Government intervention is required in order to increase the uptake of electric vehicles in Australia but the moves by various state governments seem to be steps in the wrong direction.

In its new 2021 Industry Report, the Motor Trades Association of Australia said that for the first time in modern history, the automotive industry is at a revolutionary turning point.

This turning point encompasses the transition to zero emissions vehicles over the next decade as well as the integration of EVs as assets within the electricity generation and transmission sector that can help stabilise the electricity network in times of peak demand.

Proponents have latched on to the potential for EVs to help reduce greenhouse gas emissions and called on Australia to introduce subsidies that reduce the cost of EV ownership.

Meanwhile, the MTAA pointed to recent analysis on the uptake of EVs in China, Norway and the US that found that investing in electric charging stations appeared to be more effective than subsiding consumer purchases to promote EV sales from a cost effectiveness perspective.

One step backwards

However, some Australian state governments do not seem to be enthusiastic about helping drive EV ownership with Victoria introducing plans to make EV owners pay a road use tax of 2.5c per km that they drive.

New South Wales has also signalled that it was also considering a distance-based tax on EVs.

To top it off, the MTAA added that there is “considerable apprehension” amongst consumers and businesses that the Federal Government would impose its own tax regime on low emissions vehicles, which could be a major disincentive for the uptake of EVs.

Comments such as those from Energy and Emissions Reduction Minister Angus Taylor, who (in)famously said he would not drive EVs as he required a large, fossil-fuelled SUV to cover the large distances he travels, certainly do not inspire any confidence that the Federal Government won’t do so.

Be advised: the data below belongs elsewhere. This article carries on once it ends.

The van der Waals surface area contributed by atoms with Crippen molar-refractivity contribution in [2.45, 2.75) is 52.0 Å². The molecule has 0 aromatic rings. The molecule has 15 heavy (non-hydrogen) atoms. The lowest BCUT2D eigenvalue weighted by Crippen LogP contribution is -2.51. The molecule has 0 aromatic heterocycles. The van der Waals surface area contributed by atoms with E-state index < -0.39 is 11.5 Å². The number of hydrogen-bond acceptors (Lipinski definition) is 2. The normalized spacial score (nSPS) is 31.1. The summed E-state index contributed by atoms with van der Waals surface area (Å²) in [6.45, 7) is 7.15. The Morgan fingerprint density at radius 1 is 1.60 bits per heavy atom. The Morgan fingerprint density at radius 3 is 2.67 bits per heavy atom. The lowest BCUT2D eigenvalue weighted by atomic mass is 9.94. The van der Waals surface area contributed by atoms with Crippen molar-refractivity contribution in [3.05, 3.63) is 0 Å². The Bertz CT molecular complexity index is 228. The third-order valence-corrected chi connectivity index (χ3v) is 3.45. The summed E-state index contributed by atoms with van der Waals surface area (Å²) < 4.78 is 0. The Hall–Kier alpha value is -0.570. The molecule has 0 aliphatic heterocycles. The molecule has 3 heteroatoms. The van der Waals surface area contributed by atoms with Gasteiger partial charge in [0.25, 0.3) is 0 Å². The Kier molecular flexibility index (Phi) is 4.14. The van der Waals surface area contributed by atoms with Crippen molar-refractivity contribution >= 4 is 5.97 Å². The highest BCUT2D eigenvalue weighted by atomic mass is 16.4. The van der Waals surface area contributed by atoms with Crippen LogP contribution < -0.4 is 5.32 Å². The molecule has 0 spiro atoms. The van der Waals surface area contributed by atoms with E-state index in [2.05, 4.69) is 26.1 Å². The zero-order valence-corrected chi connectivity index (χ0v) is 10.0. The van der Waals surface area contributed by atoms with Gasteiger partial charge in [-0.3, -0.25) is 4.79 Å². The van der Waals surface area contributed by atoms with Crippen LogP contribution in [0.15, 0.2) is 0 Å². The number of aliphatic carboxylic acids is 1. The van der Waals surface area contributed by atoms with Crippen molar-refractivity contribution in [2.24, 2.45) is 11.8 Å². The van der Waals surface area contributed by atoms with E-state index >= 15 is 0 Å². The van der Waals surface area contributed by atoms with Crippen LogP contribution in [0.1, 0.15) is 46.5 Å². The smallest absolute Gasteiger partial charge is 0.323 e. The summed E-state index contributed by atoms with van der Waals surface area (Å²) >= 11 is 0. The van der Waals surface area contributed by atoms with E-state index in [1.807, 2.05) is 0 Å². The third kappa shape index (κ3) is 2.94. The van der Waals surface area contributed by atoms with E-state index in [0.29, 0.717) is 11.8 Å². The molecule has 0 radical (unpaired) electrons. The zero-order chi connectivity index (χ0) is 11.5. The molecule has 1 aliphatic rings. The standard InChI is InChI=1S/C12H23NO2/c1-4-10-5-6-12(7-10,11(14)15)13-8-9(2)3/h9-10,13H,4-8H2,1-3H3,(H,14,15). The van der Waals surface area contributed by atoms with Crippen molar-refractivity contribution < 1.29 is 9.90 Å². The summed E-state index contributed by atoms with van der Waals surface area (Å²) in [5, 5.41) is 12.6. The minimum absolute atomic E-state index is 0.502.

The MTAA also noted that governments had a duty and obligation to understand the impact that EVs would have on Australia’s automotive industry as they would require “significant investment from dealers and automotive workshops in both equipment and skills training”.

Electric vehicles support

However, there is hope that not all state and territory governments are looking to tax EVs.

The Australian Capital Territory government is offering residents and businesses two years of free car registration when they buy EVs as it looks to slash carbon emissions.

This adds to the stamp duty exemption that EVs already enjoy in the territory.

“Transport emissions now account for around 60 per cent of the ACT’s greenhouse gas emissions and of these emissions an estimated 70 per cent are from private vehicles,” ACT Minister for Climate Action Andrew Barr said.

“Reducing the number of high-emitting vehicles on our roads is significant to achieving our targets along with encouraging active travel and public transport use.”